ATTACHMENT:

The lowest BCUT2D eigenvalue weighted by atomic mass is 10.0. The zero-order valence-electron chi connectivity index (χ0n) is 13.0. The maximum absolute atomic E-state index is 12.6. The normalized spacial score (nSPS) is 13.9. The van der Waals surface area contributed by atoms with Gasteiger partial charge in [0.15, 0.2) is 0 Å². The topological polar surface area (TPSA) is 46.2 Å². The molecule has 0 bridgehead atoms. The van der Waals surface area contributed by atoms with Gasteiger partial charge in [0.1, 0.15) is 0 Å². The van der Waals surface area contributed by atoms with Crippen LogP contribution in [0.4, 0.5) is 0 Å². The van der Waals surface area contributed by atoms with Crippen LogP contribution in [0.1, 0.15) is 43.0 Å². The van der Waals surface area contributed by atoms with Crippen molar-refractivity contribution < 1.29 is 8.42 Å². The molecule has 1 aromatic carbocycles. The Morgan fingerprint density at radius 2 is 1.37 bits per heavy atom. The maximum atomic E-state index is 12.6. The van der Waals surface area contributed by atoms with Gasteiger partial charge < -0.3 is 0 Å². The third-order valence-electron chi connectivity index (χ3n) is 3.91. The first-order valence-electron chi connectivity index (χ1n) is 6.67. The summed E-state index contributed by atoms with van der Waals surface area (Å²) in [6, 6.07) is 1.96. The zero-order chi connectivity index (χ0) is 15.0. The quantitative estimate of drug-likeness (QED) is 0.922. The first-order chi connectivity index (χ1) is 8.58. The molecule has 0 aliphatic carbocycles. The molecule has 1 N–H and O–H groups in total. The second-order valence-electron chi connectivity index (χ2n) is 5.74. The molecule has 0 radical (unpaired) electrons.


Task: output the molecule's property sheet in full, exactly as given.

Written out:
The lowest BCUT2D eigenvalue weighted by atomic mass is 10.0. The zero-order valence-electron chi connectivity index (χ0n) is 13.0. The maximum absolute atomic E-state index is 12.6. The normalized spacial score (nSPS) is 13.9. The van der Waals surface area contributed by atoms with Gasteiger partial charge in [0.15, 0.2) is 0 Å². The topological polar surface area (TPSA) is 46.2 Å². The molecule has 0 bridgehead atoms. The van der Waals surface area contributed by atoms with Gasteiger partial charge in [0.1, 0.15) is 0 Å². The van der Waals surface area contributed by atoms with Crippen LogP contribution in [0.4, 0.5) is 0 Å². The van der Waals surface area contributed by atoms with Crippen LogP contribution in [0.1, 0.15) is 43.0 Å². The van der Waals surface area contributed by atoms with Crippen molar-refractivity contribution < 1.29 is 8.42 Å². The molecule has 1 aromatic carbocycles. The Morgan fingerprint density at radius 2 is 1.37 bits per heavy atom. The maximum atomic E-state index is 12.6. The van der Waals surface area contributed by atoms with Gasteiger partial charge < -0.3 is 0 Å². The third-order valence-electron chi connectivity index (χ3n) is 3.91. The first-order valence-electron chi connectivity index (χ1n) is 6.67. The summed E-state index contributed by atoms with van der Waals surface area (Å²) in [6, 6.07) is 1.96. The zero-order chi connectivity index (χ0) is 15.0. The quantitative estimate of drug-likeness (QED) is 0.922. The first-order chi connectivity index (χ1) is 8.58. The molecule has 0 aliphatic carbocycles. The molecule has 1 N–H and O–H groups in total. The second-order valence-electron chi connectivity index (χ2n) is 5.74. The molecule has 0 radical (unpaired) electrons.